In a round of broadcast interviews at the construction site for the new Crick Institute biomedical centre in central London, the Chancellor said the UK faced a "big challenge".

But he said 800,000 jobs had been generated in the private sector over the last two years.

"There are some bright spots in the economy," he said. "Jobs are being created."

He insisted the Government would not increase borrowing in a bid to kick-start the economy.

"I think that would take us out of a difficult situation into a very, very bad situation."

Mr Osborne flatly denied that his role directing Conservative Party strategy was detracting from his work in the Treasury.

"I'm 110% focused on the economy. I have got one job which is to be Chancellor of the Exchequer. I am relentlessly focused on that."

David Cameron said: "These are obviously very disappointing figures and they show the extent of the economic difficulties that we're grappling with, not least the situation right across the eurozone where our neighbours are also really struggling."

The Prime Minister added: "It's vitally important we redouble all our efforts to get on top of our debts, deal with our deficit, get our economy moving.

"What has happened in the last two years is a private sector recovery with 800,000 extra jobs in the private sector, 400,000 more jobs in our economy as a whole.

"But clearly we've got to keep doing everything we can to get out of this difficult situation and provide the growth and jobs that our people and our economy needs."

Business Secretary Vince Cable said: "Clearly we are dealing with news today which is disappointing and it underlines the very difficult economic conditions under which we are operating."

Mr Cable said that more needed to be done to boost growth through what he termed a "Plan A-plus".

But he described the choice between cutting the deficit or promoting growth as "a false dichotomy", insisting the Government must do both.

He distanced himself from comments by Liberal Democrat ally Lord Oakeshott, who branded Mr Osborne a "work experience chancellor" and called for him to be replaced by Mr Cable.

Lord Oakeshott told BBC Radio 4's World At One: "George Osborne has got no business experience, he has never worked outside politics. He is doing surprisingly well for a chancellor on work experience.

"But really in a torrid time like this I think we do need absolutely the best people available."

Mr Cable responded: "We have a very good team in the Government and the Treasury and I work very harmoniously with them."

Commenting on Lord Oakeshott's remarks, Mr Cable said: "He is not an adviser. He is a personal friend I have known for many years, but he is an independent political and economic commentator with strong views of his own. I don't happen to agree."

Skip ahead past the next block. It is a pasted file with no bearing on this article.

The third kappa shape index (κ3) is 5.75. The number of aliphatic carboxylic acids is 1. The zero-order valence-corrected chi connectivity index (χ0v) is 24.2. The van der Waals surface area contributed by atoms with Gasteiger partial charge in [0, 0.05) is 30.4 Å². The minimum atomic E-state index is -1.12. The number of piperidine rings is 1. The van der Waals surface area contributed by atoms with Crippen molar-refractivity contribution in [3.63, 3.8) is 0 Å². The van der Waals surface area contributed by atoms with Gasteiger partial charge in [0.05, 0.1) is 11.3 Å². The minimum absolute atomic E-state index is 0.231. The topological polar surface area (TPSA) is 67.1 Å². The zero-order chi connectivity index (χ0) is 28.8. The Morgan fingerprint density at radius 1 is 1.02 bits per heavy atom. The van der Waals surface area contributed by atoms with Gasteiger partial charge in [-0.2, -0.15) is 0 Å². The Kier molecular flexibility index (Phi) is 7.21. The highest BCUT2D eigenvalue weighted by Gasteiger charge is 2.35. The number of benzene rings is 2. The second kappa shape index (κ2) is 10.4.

Speaking at a press conference at his Department for Business, Mr Cable left no doubt that he wants to see the Government come forward with further measures to boost growth.

"Budget discipline is a necessary but not a sufficient condition for recovery and for rebalancing the economy," said the Business Secretary. "We clearly do need a strong growth strategy. That is partly about demand, and that is where the Bank of England's aggressive policies are central.

"But we also need policies to stimulate long-term growth, which is the kind of things that the Government has produced over the last few days, with the funding-for-lending scheme which is designed to inject some life into the banking system, and the policies for supporting major infrastructure projects.

"That's building on a lot of things that have already happened, and no doubt there will have to be more. But that is the package, that is the overall structure of what we are trying to achieve."

He added: "The GDP figures are obviously disappointing and I think we shouldn't be surprised, actually. There is an enormous problem that we are trying to grapple with.

"It is a combination of things. We have a broken banking system and a massive deficit problem which we are slowly but surely working our way through. We have a very difficult external environment in our main export market - which is the EU - because of the crisis conditions there.

"But we have a very clear strategy for dealing with it, which people label in different ways.

"I call it my Plan A-plus, which means accepting that we have the necessity for budget discipline but that that has to be augmented by growth policies, including the industrial strategy approach which we have been developing in this department, including a very aggressive monetary policy which the Bank of England is continuing to pursue and pursuing flexibility in the way we apply our fiscal rules, which the Chancellor has certainly done."